A vinyl-only release presents Burnage band Stockholm Monsters entire back catalogue; 22 tracks drawn from their Factory Records singles and sole LP, Alma Mater.
Any true fan of Factory Records or Manchester music already knows the story of Stockholm Monsters. Formed in Manchester in 1980, they were signed to Factory in 1981. Discovered at a show in Manchester when the band were still in their teens, Peter Hook took the young band under his wing and went on to produce the majority of the band’s catalogue under his Be Music alias. New Order were themselves still young yet all the band members were tutored either consciously or subconsciously by their producer Martin Hannet. Barney and Stephen worked with "those clever bastards from Blackpool " Section 25 whilst Hooky was responsible for overseeing Stockholm Monsters. By 1987, they were on the verge of national acclaim but despite recording some promising demos, they disbanded. They left behind just one LP and some classic singles. Vampire Weekend seem to have spent their entire career copying them.
Their small back catalogue commands healthy prices on the second hand market. At long last, they are available again here on vinyl. Debut single, produced by Factory stalwart, the aforementioned Hannett, Fairy Tales appeared in 1982, and is included here as a 7" with B-side Death Is Slowly Coming. The remainder of their catalogue is presented as a double LP set, and presents Alma Mater as it was originally conceived for the first time.
Opening with Terror, there is a Pistols influence to Karl France's bassline yet an electro influence on the band too. Despite the title, Terror is an upbeat opening before the poppy cowbells of Where I Belong take over and they sound like their Factory companions James. Decalogue is a slower, stripped back number. It is stunning. Singer Tony France delivers a powerful, heartfelt vocal.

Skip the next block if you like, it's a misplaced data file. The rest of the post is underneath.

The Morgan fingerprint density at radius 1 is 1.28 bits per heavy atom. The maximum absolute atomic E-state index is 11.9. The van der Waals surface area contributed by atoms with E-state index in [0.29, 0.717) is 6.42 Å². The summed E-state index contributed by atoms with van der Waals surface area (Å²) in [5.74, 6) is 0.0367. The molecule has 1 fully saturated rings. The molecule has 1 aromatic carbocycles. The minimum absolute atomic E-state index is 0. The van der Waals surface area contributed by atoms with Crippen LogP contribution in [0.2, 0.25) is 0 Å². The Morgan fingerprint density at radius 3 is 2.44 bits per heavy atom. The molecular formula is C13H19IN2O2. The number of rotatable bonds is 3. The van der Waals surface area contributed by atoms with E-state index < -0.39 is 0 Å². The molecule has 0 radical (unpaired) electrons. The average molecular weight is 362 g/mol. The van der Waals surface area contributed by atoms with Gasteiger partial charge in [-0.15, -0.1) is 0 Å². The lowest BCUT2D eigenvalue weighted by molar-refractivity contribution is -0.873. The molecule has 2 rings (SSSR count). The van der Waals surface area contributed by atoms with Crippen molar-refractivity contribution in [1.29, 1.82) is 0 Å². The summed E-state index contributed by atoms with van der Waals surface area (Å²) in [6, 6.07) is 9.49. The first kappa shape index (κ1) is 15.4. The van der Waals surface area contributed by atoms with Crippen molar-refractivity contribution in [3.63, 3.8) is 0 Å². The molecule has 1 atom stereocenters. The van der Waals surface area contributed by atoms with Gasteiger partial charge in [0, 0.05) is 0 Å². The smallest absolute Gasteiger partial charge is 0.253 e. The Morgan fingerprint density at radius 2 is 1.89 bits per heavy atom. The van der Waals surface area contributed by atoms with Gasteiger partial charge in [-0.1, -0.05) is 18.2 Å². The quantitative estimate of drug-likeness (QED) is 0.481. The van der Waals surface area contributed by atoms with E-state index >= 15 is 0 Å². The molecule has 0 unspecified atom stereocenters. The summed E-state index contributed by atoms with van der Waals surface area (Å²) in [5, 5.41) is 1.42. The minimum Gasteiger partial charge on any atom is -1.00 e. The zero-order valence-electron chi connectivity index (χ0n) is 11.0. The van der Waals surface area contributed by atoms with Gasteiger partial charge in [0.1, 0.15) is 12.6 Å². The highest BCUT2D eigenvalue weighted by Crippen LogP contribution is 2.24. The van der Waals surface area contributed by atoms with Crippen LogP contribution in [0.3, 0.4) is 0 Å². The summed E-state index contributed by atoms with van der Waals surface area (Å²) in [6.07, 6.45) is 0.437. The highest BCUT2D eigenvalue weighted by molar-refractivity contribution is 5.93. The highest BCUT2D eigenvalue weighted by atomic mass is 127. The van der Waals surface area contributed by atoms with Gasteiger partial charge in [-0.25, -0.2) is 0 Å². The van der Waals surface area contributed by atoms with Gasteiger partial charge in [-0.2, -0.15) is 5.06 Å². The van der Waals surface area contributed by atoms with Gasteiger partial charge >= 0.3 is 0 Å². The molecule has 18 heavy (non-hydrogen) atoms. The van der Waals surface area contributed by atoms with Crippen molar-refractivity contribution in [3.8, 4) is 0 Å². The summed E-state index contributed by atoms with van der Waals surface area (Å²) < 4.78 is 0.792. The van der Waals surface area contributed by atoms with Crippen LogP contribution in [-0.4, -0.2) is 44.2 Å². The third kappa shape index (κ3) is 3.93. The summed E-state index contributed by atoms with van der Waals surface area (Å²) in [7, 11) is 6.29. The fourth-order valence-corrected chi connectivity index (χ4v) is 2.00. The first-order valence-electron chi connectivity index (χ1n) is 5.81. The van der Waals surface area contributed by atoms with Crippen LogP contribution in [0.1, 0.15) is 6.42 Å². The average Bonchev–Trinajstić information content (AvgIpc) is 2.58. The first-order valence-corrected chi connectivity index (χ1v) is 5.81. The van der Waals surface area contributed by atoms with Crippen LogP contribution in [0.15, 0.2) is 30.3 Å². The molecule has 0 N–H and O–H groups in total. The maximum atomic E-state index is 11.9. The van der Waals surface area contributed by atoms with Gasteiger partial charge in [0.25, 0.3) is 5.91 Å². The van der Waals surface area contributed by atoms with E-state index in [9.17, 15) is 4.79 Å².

Whilst Stockholm Monsters were clearly influenced by local heroes Joy Division and to some extent Kraftwerk, they had a sound all of their own. Alma Mater is a real mix of pop songs like Life's Two Faces with some darker moments, such as Winter. All At Once is another great pop song featuring a funky rhythm section and trumpet. The original LP featured 10 tracks but this new pressing adds Your Uniform and Life's Two Faces. Like the very best bands, Stockholm Monsters are impossible to pigeonhole, and don't appear to have any contemporaries. Alma Mater stands the test of time. A well produced collection of songs and deserves to finally be heard by a wider audience.
The second LP gathers up their singles and B sides, although not presented in any kind of order. The Longing, a B side from March 1983 has a bass line which a young Jim Glennie must have heard and admired. Militia, from 1987 has a harder edge before the highlight of the second disc, Partyline. The recording and release of Partyline was much delayed. It was generally considered to be the record that would lead to their breakthrough. They even promoted it on Granada TV, with a young Richard Madeley interviewing them. The quality of their B sides was apparent too with tracks like Kan Kill.
Drawing early praise from NME and Melody Maker, along with touring with New Order, the band seemed set for success. However, they never quite made it. Their recorded output was far better than the C86 movement of the time. The 'Monsters seemed far more innovative, creative, real and determined than that scene. For me, they were easily one of the finest bands to emerge from Manchester. They were clearly ahead of their time and, dare I say it, they could have been as big as The Smiths. Everyone who heard them loved them. Tony Wilson loved them but couldn't sell them. Now is the time for you to fall in love with them too.